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|Title:||Extending classical functional dependencies for physical database design|
|Authors:||Ling, T.W. |
|Source:||Ling, T.W., Goh, C.H., Lee, M.L. (1996). Extending classical functional dependencies for physical database design. Information and Software Technology 38 (9) : 601-608. ScholarBank@NUS Repository. https://doi.org/10.1016/0950-5849(96)01097-X|
|Abstract:||Traditionally, database design activities are partitioned into distinct phases in which a logical design phase precedes physical database design. The objective of the logical design step is to eliminate redundancies and updating anomalies using the notion of data dependencies, while leaving the physical design step to consider how the database schema may be restructured to provide more efficient access. We argue in this paper that the separation of these two steps often results in physical database design not being able to benefit from knowledge of the semantics of data captured in the earlier phases of the database design life cycle. As a step towards overcoming this problem, we demonstrate how classical functional dependencies can be extended to capture data semantics relevant to the design of database schemas which are more desirable from the efficiency point of view. This is accomplished via the introduction of strong and weak functional dependencies. Strong functional dependencies indicate that the relationship between two attributes almost never change. This concept allows us to have controlled redundancies which is beneficial as it can reduce dramatically the effort needed to access frequently needed information. Weak functional dependencies capture the common situations in real life where classical functional dependencies between two attributes hold in general but may be violated in rare cases. Three new normal forms -the relaxed 3NF, replicated 3NF and relax-replicated 3NF, induced by the strong and weak functional dependencies, provide a theoretical framework for designing database schemas which are more efficient and practical, while not compromising the integrity of the underlying database. That is, relations in these new normal forms will not suffer from undesirable updating anomalies.|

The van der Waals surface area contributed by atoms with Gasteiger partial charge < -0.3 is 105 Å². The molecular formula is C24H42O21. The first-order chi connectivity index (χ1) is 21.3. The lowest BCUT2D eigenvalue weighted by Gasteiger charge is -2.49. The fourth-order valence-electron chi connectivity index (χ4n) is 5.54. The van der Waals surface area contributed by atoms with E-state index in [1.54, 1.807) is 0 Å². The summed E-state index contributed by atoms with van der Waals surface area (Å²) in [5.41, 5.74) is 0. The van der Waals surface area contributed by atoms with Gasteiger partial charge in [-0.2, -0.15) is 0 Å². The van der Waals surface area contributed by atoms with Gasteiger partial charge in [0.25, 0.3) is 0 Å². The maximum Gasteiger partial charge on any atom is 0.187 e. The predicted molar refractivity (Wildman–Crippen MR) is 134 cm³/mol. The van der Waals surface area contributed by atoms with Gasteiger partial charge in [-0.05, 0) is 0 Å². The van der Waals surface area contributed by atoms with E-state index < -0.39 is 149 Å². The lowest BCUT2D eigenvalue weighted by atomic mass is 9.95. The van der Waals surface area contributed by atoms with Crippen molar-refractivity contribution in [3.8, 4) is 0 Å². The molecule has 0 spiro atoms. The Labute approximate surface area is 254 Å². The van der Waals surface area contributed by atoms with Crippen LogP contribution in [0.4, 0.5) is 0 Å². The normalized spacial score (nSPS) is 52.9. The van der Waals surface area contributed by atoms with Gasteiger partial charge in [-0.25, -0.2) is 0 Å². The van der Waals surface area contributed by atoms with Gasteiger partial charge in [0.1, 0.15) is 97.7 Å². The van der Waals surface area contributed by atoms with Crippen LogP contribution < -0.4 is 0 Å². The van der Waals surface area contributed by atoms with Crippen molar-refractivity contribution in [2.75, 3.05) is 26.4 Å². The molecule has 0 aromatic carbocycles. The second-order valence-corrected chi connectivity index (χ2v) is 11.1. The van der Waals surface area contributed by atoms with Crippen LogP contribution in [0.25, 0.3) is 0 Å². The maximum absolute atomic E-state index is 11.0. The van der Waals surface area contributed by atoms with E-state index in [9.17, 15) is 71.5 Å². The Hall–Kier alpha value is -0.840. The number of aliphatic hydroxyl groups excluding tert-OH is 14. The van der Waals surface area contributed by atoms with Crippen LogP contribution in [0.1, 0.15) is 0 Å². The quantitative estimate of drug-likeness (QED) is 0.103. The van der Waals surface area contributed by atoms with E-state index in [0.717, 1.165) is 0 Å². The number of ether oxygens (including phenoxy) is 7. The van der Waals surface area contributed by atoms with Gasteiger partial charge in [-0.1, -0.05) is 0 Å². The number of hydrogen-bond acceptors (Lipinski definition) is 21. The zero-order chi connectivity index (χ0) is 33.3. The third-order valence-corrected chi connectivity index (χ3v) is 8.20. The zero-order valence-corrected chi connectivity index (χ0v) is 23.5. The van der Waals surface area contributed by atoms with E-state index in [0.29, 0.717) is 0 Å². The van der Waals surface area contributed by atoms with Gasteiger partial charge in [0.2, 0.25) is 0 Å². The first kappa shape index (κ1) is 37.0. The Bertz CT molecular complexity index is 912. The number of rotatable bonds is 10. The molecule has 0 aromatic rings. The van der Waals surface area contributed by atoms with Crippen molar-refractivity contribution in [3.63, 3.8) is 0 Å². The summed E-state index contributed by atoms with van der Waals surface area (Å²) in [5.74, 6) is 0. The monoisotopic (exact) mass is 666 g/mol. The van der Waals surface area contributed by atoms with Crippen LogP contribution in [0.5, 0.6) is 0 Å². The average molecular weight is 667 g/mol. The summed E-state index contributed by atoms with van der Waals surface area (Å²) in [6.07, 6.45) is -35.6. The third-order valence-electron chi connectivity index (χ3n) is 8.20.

|Source Title:||Information and Software Technology|
|Appears in Collections:||Staff Publications|
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